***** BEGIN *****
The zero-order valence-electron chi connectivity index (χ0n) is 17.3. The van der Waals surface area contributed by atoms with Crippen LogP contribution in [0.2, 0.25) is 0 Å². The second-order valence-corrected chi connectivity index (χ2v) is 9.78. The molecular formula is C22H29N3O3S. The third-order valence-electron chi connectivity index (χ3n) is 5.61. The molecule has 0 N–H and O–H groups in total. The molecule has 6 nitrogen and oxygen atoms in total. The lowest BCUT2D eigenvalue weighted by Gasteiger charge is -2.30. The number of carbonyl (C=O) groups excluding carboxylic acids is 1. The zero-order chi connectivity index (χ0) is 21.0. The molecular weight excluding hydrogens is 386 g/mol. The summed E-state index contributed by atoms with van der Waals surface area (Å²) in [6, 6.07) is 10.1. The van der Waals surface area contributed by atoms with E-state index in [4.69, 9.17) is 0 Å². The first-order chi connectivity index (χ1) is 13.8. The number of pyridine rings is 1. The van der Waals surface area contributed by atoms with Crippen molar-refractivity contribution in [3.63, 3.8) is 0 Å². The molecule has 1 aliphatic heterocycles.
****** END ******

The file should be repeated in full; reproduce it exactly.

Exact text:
The zero-order valence-electron chi connectivity index (χ0n) is 17.3. The van der Waals surface area contributed by atoms with Crippen LogP contribution in [0.2, 0.25) is 0 Å². The second-order valence-corrected chi connectivity index (χ2v) is 9.78. The molecular formula is C22H29N3O3S. The third-order valence-electron chi connectivity index (χ3n) is 5.61. The molecule has 0 N–H and O–H groups in total. The molecule has 6 nitrogen and oxygen atoms in total. The lowest BCUT2D eigenvalue weighted by Gasteiger charge is -2.30. The number of carbonyl (C=O) groups excluding carboxylic acids is 1. The zero-order chi connectivity index (χ0) is 21.0. The molecular weight excluding hydrogens is 386 g/mol. The summed E-state index contributed by atoms with van der Waals surface area (Å²) in [6, 6.07) is 10.1. The van der Waals surface area contributed by atoms with E-state index in [4.69, 9.17) is 0 Å². The first-order chi connectivity index (χ1) is 13.8. The number of pyridine rings is 1. The van der Waals surface area contributed by atoms with Crippen molar-refractivity contribution in [3.63, 3.8) is 0 Å². The molecule has 1 aliphatic heterocycles.